Happily Ever After…?

Men & Women's Expectations vs. Reality on Child Care Responsibility

Men & Women’s Expectations vs. Reality on Women’s Child Care Responsibility. Source: HBR

The issue of gender equality in the workplace is a biggie, and one that I was waiting to tackle for now.  But I just had to share this recent article from Harvard Business Review: Rethink What You “Know” About High-Achieving Women.

The authors examined a large sample of Harvard MBA grads spanning many decades, and found an important piece to the gender gap puzzle: At-home expectations of (gender) roles play a part in explaining career achievements.

I strongly encourage you to read the whole article, as the authors can obviously do it far more justice than I could.  But if you’re too busy, here’s the takeaway: If you’re married, in a relationship, or plan to be in one at some point in your life, your partner’s expectations of your roles in the relationship matter (obviously).  If your partner holds “traditional” views (i.e. that a woman’s role is as caregiver, and a man’s as breadwinner), then your own career aspirations are likely to suffer.  On the other hand, if you are lucky enough to have a partner who is truly a partner, then your work life will likely be far more satisfying.

But if you are in the former position, fear not.  For the most part, views on expected roles aren’t set in stone, and a few discussions with your boo about your values and expectations for work/family division can help get you, can make the two of you an unstoppable couple 🙂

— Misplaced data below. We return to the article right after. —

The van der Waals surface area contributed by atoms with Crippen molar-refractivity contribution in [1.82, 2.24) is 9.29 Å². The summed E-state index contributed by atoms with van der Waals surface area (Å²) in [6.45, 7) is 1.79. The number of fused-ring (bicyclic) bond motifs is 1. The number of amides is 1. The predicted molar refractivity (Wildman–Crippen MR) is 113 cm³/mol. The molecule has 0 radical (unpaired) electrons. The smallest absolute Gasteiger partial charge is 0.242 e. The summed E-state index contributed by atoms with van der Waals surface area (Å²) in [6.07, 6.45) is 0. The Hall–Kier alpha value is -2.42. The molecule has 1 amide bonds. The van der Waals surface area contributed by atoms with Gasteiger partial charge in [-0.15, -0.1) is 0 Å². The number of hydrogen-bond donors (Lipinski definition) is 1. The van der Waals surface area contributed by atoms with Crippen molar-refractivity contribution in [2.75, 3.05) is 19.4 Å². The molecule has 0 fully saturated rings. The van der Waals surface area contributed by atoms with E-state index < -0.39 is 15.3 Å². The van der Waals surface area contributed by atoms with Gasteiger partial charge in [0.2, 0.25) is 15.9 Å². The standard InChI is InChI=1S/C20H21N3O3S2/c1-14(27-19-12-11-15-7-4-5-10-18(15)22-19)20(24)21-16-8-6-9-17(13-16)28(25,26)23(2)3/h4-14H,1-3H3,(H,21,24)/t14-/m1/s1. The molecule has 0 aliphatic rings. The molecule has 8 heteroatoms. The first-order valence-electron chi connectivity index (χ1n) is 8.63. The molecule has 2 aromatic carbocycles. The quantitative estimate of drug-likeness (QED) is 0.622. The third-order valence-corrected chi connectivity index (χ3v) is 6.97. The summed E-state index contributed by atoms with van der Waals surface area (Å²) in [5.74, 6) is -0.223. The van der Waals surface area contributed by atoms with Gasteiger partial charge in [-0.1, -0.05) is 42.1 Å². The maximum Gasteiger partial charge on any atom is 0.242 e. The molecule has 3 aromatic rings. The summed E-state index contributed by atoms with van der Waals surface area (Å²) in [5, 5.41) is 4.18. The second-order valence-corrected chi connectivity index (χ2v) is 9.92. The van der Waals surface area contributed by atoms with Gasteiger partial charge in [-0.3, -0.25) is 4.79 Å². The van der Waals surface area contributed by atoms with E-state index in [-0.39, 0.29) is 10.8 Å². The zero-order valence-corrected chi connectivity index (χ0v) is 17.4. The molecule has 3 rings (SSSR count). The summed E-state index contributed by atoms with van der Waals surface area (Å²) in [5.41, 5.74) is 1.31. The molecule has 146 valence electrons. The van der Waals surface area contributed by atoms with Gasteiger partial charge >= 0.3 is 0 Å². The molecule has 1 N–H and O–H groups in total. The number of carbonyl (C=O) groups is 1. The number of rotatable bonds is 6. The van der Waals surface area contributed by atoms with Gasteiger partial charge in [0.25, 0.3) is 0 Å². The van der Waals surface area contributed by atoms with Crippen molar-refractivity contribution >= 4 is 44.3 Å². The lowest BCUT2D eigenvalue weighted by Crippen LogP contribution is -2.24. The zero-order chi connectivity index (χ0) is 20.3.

And as inspiration, my all-time favourite TV couple, Brad & Jane.  Happy Friday!

anigif_enhanced-buzz-20185-1360177473-1 brad-jane-cash brad-jane-dreamteam

To Talk or Not to Talk

Hillary-Clinton

In honour of birthday-girl Hillary Clinton, I thought I’d write a post about gender bias and politics.  No matter your political views (and I’m Canadian so it doesn’t matter anyway), you can’t argue that Hillary is a remarkable leader.  And as a female leader, she has overcome many more obstacles than you could imagine.

One specific obstacle is explored in research by Yale professor Victoria L. Brescoll.   In her research, Dr. Brescoll examined gender differences in volubility (the amount of time an individual spends talking) in the US Senate.  It was originally thought that as a person’s status/prestige/power (whatever you want to call it) increased, so did the amount of time they spent talking.  However, Dr. Brescoll found that this relationship was only true for men.

This may seem trivial, but consider this:  People who speak more, are in turn perceived to be more powerful and more likely to be considered a leader.  And with more power, men speak more, thereby further increasing their power.  It’s a reciprocal relationship that heightens the status of men, leaving women behind.

So why don’t women with power also speak more?

Continue reading